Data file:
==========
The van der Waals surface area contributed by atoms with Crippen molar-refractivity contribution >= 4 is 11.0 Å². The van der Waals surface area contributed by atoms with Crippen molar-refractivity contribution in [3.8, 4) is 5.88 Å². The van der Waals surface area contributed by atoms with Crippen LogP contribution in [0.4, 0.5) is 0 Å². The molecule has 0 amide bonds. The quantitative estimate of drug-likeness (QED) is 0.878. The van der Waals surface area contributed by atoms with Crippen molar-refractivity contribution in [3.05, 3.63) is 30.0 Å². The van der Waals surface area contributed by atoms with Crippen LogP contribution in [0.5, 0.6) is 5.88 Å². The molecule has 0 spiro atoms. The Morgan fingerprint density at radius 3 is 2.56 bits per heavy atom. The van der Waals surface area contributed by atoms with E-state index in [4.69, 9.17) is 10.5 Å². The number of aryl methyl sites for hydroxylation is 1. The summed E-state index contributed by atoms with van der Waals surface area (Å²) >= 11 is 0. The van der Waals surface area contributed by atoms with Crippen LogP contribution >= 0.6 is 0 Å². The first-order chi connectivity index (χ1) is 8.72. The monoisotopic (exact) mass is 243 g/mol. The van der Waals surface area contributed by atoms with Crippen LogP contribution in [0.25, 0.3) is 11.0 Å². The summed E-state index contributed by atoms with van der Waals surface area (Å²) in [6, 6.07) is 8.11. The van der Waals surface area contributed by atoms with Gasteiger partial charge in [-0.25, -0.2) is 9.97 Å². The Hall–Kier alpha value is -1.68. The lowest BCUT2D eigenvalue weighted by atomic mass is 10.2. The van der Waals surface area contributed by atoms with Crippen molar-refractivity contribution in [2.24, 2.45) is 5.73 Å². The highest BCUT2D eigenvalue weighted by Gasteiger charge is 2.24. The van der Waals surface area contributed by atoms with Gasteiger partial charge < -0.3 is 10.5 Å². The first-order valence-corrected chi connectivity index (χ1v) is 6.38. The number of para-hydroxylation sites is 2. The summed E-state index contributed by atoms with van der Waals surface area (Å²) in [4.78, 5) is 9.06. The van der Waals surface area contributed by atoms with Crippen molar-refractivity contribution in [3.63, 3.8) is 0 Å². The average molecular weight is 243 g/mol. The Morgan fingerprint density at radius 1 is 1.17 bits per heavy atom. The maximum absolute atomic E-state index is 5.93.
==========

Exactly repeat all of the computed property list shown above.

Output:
The van der Waals surface area contributed by atoms with Crippen molar-refractivity contribution >= 4 is 11.0 Å². The van der Waals surface area contributed by atoms with Crippen molar-refractivity contribution in [3.8, 4) is 5.88 Å². The van der Waals surface area contributed by atoms with Crippen LogP contribution in [0.4, 0.5) is 0 Å². The molecule has 0 amide bonds. The quantitative estimate of drug-likeness (QED) is 0.878. The van der Waals surface area contributed by atoms with Crippen molar-refractivity contribution in [3.05, 3.63) is 30.0 Å². The van der Waals surface area contributed by atoms with Crippen LogP contribution in [0.5, 0.6) is 5.88 Å². The molecule has 0 spiro atoms. The Morgan fingerprint density at radius 3 is 2.56 bits per heavy atom. The van der Waals surface area contributed by atoms with E-state index in [4.69, 9.17) is 10.5 Å². The number of aryl methyl sites for hydroxylation is 1. The summed E-state index contributed by atoms with van der Waals surface area (Å²) >= 11 is 0. The van der Waals surface area contributed by atoms with Crippen LogP contribution >= 0.6 is 0 Å². The first-order chi connectivity index (χ1) is 8.72. The monoisotopic (exact) mass is 243 g/mol. The van der Waals surface area contributed by atoms with Crippen LogP contribution in [0.25, 0.3) is 11.0 Å². The summed E-state index contributed by atoms with van der Waals surface area (Å²) in [6, 6.07) is 8.11. The van der Waals surface area contributed by atoms with Gasteiger partial charge in [-0.25, -0.2) is 9.97 Å². The Hall–Kier alpha value is -1.68. The lowest BCUT2D eigenvalue weighted by atomic mass is 10.2. The van der Waals surface area contributed by atoms with Crippen molar-refractivity contribution in [2.24, 2.45) is 5.73 Å². The highest BCUT2D eigenvalue weighted by Gasteiger charge is 2.24. The van der Waals surface area contributed by atoms with Gasteiger partial charge < -0.3 is 10.5 Å². The first-order valence-corrected chi connectivity index (χ1v) is 6.38. The number of para-hydroxylation sites is 2. The summed E-state index contributed by atoms with van der Waals surface area (Å²) in [4.78, 5) is 9.06. The van der Waals surface area contributed by atoms with Crippen molar-refractivity contribution in [3.63, 3.8) is 0 Å². The average molecular weight is 243 g/mol. The Morgan fingerprint density at radius 1 is 1.17 bits per heavy atom. The maximum absolute atomic E-state index is 5.93.